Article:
Auschwitz is a sacred place of Jewish memory. It’s no place for a Catholic church.

Introduction — July 31, 2016

Auschwitz
Notions of Jewish supremacy extend to the pre-eminence of Jewish suffering too.
The following is a prime example of Jews trying to monopolise the suffering inflicted by the Nazis. Avi Weiss’s protests over a church at Auschwitz pointedly ignores the 2.77 million Polish Christians who died at the hands of the Nazis. It also ignores the thousands of Polish priests who were killed, many of them in Auschwitz.
So there’s no disputing the fact Polish Christians also suffered greatly under the Nazis. Yet Avi Weiss is adamant: “We cannot allow evidence of the atrocities of the Holocaust to be co-opted by other groups for other purposes”, he says.
In other words he wants to turn Auschwitz into a shrine exclusively for Jews. As if the millions of Polish civilians killed by the Nazis were irrelevant. What counts, at least for Weiss, is Jewish suffering.
In its own way his ideas about the supremacy of Jewish suffering are as warped as Nazi theories about racial supremacy, and just as dangerous too. Zionist extremists hate to be labelled Zion-Nazis but there is little difference between the two and Weiss’s arguments, however specious, provide fertile ground for extremism. Ed.

Auschwitz is a sacred place of Jewish memory. It’s no place for a Catholic church.

Avi Weiss — Washington Post Jan 28, 2015

This week marks the 70th anniversary of the 1945 liberation of Auschwitz, the notorious death camp in Poland at which 1.1 million Jews were murdered during the Holocaust. With each passing year, fewer survivors remain. The time is not far off when there will be no living witnesses to share their part in this story, to say: Yes, this happened, and this is how. We cannot allow evidence of the atrocities of the Holocaust to be co-opted by other groups for other purposes.

That is why Jews the world over were appalled when, in 1984, Carmelite nuns took over an Auschwitz building that had once stored the Zyklon B gas that Nazis used to murder Jews. With the full support of Polish Cardinal Franciszek Marcharski, local authorities granted the nuns a 99-year lease to convert the building into a convent, where the nuns sought to pray for the souls of the murdered. Around this time another affront took place, this time at Birkenau — also called Auschwitz II — when the local Catholic community established a working church in what was once the Nazi commandant headquarters.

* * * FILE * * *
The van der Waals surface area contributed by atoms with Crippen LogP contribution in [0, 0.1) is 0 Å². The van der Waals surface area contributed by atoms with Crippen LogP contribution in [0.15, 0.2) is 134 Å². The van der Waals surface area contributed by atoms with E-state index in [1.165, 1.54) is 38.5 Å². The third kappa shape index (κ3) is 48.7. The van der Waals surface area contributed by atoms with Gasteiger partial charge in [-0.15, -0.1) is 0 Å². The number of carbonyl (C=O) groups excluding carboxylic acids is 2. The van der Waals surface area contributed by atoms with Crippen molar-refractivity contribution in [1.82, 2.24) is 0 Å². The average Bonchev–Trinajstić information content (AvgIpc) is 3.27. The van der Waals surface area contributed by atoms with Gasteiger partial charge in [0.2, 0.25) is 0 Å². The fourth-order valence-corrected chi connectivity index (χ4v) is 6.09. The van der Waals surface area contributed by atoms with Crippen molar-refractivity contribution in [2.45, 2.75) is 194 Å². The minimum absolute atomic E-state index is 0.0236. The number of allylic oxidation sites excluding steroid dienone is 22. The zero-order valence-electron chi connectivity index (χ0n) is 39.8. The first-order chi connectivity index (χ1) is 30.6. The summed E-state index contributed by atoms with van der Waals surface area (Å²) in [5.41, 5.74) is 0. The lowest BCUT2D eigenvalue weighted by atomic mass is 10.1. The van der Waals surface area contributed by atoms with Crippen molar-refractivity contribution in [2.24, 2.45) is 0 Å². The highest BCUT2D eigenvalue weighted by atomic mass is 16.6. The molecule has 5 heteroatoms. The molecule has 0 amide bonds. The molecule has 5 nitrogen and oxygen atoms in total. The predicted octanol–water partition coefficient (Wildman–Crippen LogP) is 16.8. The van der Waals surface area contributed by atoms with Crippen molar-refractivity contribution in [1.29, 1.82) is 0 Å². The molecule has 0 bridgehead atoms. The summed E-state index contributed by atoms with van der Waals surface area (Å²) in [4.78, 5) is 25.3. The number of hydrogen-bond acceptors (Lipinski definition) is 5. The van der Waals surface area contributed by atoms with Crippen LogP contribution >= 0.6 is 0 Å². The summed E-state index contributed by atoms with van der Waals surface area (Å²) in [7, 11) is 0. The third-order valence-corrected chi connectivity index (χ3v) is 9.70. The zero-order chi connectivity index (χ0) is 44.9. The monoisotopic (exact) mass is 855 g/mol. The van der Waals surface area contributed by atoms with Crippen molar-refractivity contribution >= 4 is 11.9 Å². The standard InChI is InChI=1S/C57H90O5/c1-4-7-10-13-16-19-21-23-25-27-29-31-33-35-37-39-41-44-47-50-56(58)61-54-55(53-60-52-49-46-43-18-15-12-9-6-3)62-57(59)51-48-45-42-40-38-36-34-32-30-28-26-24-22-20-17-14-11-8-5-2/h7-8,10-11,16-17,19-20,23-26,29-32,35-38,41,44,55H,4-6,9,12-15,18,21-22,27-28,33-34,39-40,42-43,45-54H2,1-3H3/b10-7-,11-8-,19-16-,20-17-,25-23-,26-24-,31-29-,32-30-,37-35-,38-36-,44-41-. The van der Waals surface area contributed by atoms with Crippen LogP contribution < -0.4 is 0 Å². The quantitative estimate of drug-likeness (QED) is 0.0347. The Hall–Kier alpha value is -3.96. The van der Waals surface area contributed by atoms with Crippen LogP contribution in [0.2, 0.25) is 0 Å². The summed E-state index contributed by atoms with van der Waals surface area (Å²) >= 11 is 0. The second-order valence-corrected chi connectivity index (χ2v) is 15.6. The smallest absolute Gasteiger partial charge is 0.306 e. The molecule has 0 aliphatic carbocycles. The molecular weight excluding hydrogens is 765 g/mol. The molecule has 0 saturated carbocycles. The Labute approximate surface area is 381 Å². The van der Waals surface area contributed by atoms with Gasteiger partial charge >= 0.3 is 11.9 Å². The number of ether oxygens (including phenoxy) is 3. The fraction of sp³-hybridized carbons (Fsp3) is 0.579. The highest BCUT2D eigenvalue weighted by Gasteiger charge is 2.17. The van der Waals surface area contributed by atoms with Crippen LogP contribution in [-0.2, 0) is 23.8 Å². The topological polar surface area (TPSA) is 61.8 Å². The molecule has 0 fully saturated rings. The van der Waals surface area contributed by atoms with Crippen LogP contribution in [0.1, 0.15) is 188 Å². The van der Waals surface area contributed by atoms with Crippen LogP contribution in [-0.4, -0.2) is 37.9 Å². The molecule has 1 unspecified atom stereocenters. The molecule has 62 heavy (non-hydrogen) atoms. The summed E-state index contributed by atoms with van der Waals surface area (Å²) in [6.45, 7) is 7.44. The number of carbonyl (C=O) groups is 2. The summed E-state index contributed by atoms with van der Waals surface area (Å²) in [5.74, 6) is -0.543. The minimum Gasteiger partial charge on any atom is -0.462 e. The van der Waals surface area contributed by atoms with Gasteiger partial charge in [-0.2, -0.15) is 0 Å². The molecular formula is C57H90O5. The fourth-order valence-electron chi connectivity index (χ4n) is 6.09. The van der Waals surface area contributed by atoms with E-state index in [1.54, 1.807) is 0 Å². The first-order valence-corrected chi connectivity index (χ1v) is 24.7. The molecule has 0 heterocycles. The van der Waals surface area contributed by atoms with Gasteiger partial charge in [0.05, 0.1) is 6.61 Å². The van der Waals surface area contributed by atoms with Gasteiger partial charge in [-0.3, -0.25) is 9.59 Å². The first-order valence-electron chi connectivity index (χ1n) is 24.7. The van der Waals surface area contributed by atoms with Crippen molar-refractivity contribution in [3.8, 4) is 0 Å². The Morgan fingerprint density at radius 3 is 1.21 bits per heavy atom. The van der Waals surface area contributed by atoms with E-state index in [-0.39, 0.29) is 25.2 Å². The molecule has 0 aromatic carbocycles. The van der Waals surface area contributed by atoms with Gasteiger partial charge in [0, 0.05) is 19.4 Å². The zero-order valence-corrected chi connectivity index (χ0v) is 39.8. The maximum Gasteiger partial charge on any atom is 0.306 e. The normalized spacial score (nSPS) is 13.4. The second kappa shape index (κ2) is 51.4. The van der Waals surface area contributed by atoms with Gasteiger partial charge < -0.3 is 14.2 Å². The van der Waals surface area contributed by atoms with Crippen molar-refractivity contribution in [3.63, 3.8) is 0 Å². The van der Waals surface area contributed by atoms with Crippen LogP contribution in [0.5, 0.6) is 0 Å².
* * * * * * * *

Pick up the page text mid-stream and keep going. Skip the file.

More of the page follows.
As a rabbi, I have deep respect for all places of worship. I also feel that Christian houses of worship do not belong at what is in effect the largest Jewish cemetery in the world. And so in July 1989, I joined a group of seven activists protesting the Carmelite convent. We climbed over the fence surrounding the convent and peacefully assembled. Polish workers inside the convent poured a bucket of water mixed with urine on us, as nuns watched from the windows. In 1993, Pope John Paul II himself ordered the nuns to leave, and the convent was shut down.

Though that closure was a victory, the larger affront, the Parish Church of Brzezinka, remains. Former priest James Carroll eloquently describes this offense in his book “Constantine’s Sword: The Church and the Jews,” writing, “When suffering is seen to serve a universal plan of salvation, its particular character as tragic and evil is always diminished.”

“[T]he elimination of Jewishness from the place where Jews were eliminated,” Carroll continues, makes “the evil worse.”

Continues …